Astronomy Day Meeting
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Chatan, Okinawa
April 21, 2007

Today's RAC meeting was postponed a week to coincide with this year's International Astronomy Day. As so many astronomy clubs around the world, RAC, too, was hoping to offer a large audience a view through telescopes of various apertures. Today, Saturn and the Moon were the best positioned bright objects. However, the front seat was occupied by thick rain clouds that originated from Ishigaki Island moving fast north heading for Okinawa's main island arriving just in time for the event. Even if you are not familiar with telescopes you are aware that no earth-bound optics are capable of viewing through clouds. Naturally, this kept away the larger audience we probably would have welcomed had we been blessed with clear skies.

Anyway, the theoretical part of the event took place as scheduled with an audience of 14, mostly first-time attendees, including, to our delight, a cute little boy (we have no age limits).

Tommy McGee was so kind as to guide us through the schedule and a multimedia tour of April's night sky. Since Saturn was on the observation plan, Michael Swanson performed a presentation about Saturn explaining the nature of the rings, why we see them wide open and for a brief period not at all. Mike also featured the latest discoveries of the ongoing NASA/ESA Cassini-Huygens mission including a video of mankind's first machine that landed smoothly on the surface of Saturn's largest moon Titan with its lakes of cold liquid methane.

Image Credit: NASA/JPL/Space Science Institute

Mike also selected a NASA image which shows Saturn eclipsing the Sun as seen from the vantage of the Cassini spacecraft. The image clearly unveiled the fine structure of the rings and a faint "new ring" further out composed of water vapor gas and dust erupting from Saturn's active moon Enceladus as a result of Saturn's tidal forces. The appearance of Earth in the image as a small dot invited a size comparison of Earth and Saturn as if seen in the same distance.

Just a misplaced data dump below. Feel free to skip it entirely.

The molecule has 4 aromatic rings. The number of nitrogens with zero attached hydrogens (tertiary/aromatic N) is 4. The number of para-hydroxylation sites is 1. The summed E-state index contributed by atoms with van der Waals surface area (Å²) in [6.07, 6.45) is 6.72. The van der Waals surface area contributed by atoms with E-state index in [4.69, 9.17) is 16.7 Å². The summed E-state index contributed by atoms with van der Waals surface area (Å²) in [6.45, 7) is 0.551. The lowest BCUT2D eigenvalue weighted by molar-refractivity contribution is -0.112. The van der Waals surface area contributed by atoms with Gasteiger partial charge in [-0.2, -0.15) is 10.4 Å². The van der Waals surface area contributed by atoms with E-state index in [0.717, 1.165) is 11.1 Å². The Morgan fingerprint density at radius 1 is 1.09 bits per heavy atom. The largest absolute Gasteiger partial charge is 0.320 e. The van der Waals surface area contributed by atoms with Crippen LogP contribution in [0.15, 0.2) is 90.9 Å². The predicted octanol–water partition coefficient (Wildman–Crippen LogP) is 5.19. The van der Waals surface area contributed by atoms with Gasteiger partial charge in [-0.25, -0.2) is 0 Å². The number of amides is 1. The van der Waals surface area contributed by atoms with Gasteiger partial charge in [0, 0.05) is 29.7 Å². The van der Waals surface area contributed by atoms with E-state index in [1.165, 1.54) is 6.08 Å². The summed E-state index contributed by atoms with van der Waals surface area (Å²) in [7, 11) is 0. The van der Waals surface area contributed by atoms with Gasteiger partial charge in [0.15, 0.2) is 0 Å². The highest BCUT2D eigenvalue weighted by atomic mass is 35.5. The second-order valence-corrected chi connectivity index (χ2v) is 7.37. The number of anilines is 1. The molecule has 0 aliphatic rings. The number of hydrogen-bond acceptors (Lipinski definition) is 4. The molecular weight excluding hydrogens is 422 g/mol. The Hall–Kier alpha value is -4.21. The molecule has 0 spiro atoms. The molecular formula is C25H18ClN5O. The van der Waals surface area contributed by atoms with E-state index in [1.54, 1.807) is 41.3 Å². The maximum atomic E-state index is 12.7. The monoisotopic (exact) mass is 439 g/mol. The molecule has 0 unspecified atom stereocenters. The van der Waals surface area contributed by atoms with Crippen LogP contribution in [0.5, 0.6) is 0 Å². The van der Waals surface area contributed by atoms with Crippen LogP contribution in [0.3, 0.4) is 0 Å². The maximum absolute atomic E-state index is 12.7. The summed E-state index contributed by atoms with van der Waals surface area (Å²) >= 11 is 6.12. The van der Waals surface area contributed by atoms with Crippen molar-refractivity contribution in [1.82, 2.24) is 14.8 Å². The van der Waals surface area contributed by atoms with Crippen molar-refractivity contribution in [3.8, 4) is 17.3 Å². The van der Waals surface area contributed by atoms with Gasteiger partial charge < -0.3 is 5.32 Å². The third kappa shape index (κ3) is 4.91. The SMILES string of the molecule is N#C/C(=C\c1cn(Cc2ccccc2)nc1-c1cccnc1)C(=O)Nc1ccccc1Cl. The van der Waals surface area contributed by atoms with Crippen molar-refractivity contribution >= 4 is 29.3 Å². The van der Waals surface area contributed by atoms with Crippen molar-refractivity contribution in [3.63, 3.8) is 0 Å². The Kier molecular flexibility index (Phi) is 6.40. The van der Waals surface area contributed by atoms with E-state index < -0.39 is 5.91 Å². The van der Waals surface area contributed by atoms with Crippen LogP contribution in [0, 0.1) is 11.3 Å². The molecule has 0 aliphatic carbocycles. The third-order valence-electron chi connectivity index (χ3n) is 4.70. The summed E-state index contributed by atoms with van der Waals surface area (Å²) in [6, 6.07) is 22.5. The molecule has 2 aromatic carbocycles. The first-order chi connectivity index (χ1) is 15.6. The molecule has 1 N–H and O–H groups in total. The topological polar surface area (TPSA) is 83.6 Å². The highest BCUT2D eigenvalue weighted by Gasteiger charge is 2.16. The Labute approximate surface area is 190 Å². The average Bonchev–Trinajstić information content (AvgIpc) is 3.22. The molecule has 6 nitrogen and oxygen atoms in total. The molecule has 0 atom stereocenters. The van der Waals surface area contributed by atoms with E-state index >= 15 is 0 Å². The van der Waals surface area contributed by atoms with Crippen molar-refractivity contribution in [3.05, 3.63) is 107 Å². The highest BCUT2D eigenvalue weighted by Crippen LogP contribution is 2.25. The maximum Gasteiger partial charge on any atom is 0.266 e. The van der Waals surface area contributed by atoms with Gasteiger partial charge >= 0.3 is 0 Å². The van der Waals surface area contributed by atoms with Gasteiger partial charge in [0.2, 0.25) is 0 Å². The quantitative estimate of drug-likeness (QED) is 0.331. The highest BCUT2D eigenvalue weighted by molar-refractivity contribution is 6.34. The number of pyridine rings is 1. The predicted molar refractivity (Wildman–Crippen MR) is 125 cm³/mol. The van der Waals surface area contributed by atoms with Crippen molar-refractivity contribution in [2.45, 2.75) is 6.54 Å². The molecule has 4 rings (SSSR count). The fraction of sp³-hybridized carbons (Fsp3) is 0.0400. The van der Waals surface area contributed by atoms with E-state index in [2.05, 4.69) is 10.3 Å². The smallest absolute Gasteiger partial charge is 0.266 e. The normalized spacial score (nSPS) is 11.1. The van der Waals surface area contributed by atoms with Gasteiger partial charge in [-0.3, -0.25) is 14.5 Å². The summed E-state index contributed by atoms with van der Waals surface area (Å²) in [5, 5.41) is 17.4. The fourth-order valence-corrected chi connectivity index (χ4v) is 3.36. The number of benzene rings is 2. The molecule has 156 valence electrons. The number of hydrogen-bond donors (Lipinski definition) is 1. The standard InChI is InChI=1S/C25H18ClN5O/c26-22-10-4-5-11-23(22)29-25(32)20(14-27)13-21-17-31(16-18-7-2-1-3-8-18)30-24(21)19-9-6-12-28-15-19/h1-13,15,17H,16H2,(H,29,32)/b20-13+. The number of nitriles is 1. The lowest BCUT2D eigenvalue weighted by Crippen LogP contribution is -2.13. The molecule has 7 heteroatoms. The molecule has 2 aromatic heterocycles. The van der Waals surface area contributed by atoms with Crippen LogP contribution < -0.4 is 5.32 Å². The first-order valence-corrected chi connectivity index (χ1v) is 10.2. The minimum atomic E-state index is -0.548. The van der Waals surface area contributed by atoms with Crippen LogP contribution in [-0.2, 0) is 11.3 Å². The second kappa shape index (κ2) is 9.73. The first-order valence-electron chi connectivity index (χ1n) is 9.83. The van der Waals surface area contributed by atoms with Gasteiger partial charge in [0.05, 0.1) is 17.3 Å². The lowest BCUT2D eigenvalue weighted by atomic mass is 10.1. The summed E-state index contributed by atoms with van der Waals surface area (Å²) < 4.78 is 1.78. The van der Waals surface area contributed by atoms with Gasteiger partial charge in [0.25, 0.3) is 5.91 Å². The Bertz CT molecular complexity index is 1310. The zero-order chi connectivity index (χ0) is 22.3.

Perhaps the best part of the presentation was Mike's model of Saturn constructed with a cardboard ring and a pink air ball with which in his hands he demonstrated the varying tilt angles of Saturn's rings by "orbiting" around the audience (photo at the left by Jennifer Lown). By the way, he brought only one air ball. If that had bursted during the rehearsal... :-) After this great presentation, we had time for questions and answers and free discussions.

Our meeting is on every second Saturday of a month and, if the clouds permit, followed by a little star party at a dark site. However, the weather in Okinawa is changing rapidly. Even when the sky is blue all day long, clouds may come about within minutes, unfortunately, mostly in the evenings. In order to eliminate this problem, Mike suggested to reschedule our meetings to the first clear night of a month ... but for now, we'll stay with the second Saturday of the month :-)

Well, even without the practical part, we did have some fun. Join us next time.

Supplement of May 25th., 2007
Jennifer Lown, working for the Stars & Stripes Newspaper, joined our meeting and created an article. Please feel welcome to download
Used with permission from Stars and Stripes. ©2007 Stars and Stripes.